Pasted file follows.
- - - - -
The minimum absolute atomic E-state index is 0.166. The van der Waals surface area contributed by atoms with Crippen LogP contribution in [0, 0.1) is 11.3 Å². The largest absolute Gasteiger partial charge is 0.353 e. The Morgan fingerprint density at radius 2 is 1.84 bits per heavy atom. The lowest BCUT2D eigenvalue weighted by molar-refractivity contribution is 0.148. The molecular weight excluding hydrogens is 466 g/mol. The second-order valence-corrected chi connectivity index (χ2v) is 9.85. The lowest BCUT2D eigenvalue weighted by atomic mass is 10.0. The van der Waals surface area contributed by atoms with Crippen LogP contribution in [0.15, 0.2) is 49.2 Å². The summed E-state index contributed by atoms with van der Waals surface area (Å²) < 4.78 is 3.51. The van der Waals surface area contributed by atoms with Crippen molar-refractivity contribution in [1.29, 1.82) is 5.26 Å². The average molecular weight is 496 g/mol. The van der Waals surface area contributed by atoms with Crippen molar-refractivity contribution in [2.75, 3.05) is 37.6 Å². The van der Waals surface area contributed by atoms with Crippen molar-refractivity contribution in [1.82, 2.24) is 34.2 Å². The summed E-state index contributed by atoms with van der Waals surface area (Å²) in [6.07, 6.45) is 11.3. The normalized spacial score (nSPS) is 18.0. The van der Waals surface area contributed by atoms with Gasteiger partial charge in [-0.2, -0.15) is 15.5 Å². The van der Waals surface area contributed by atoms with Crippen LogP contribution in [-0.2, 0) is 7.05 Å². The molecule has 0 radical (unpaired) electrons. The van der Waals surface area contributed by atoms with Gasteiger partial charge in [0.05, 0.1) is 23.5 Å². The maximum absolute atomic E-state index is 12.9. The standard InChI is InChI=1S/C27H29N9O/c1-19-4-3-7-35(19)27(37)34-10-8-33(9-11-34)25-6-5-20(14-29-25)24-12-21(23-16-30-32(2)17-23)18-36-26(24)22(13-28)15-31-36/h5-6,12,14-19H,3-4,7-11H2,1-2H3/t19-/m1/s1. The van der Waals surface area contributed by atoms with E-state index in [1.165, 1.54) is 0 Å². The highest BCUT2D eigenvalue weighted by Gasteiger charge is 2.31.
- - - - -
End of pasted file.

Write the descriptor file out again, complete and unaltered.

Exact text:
The minimum absolute atomic E-state index is 0.166. The van der Waals surface area contributed by atoms with Crippen LogP contribution in [0, 0.1) is 11.3 Å². The largest absolute Gasteiger partial charge is 0.353 e. The Morgan fingerprint density at radius 2 is 1.84 bits per heavy atom. The lowest BCUT2D eigenvalue weighted by molar-refractivity contribution is 0.148. The molecular weight excluding hydrogens is 466 g/mol. The second-order valence-corrected chi connectivity index (χ2v) is 9.85. The lowest BCUT2D eigenvalue weighted by atomic mass is 10.0. The van der Waals surface area contributed by atoms with Crippen LogP contribution in [0.15, 0.2) is 49.2 Å². The summed E-state index contributed by atoms with van der Waals surface area (Å²) < 4.78 is 3.51. The van der Waals surface area contributed by atoms with Crippen molar-refractivity contribution in [1.29, 1.82) is 5.26 Å². The average molecular weight is 496 g/mol. The van der Waals surface area contributed by atoms with Crippen molar-refractivity contribution in [2.75, 3.05) is 37.6 Å². The van der Waals surface area contributed by atoms with Crippen molar-refractivity contribution in [1.82, 2.24) is 34.2 Å². The summed E-state index contributed by atoms with van der Waals surface area (Å²) in [6.07, 6.45) is 11.3. The normalized spacial score (nSPS) is 18.0. The van der Waals surface area contributed by atoms with Gasteiger partial charge in [-0.2, -0.15) is 15.5 Å². The van der Waals surface area contributed by atoms with Crippen LogP contribution in [-0.2, 0) is 7.05 Å². The molecule has 0 radical (unpaired) electrons. The van der Waals surface area contributed by atoms with Gasteiger partial charge in [0.05, 0.1) is 23.5 Å². The maximum absolute atomic E-state index is 12.9. The standard InChI is InChI=1S/C27H29N9O/c1-19-4-3-7-35(19)27(37)34-10-8-33(9-11-34)25-6-5-20(14-29-25)24-12-21(23-16-30-32(2)17-23)18-36-26(24)22(13-28)15-31-36/h5-6,12,14-19H,3-4,7-11H2,1-2H3/t19-/m1/s1. The van der Waals surface area contributed by atoms with E-state index in [1.165, 1.54) is 0 Å². The highest BCUT2D eigenvalue weighted by Gasteiger charge is 2.31.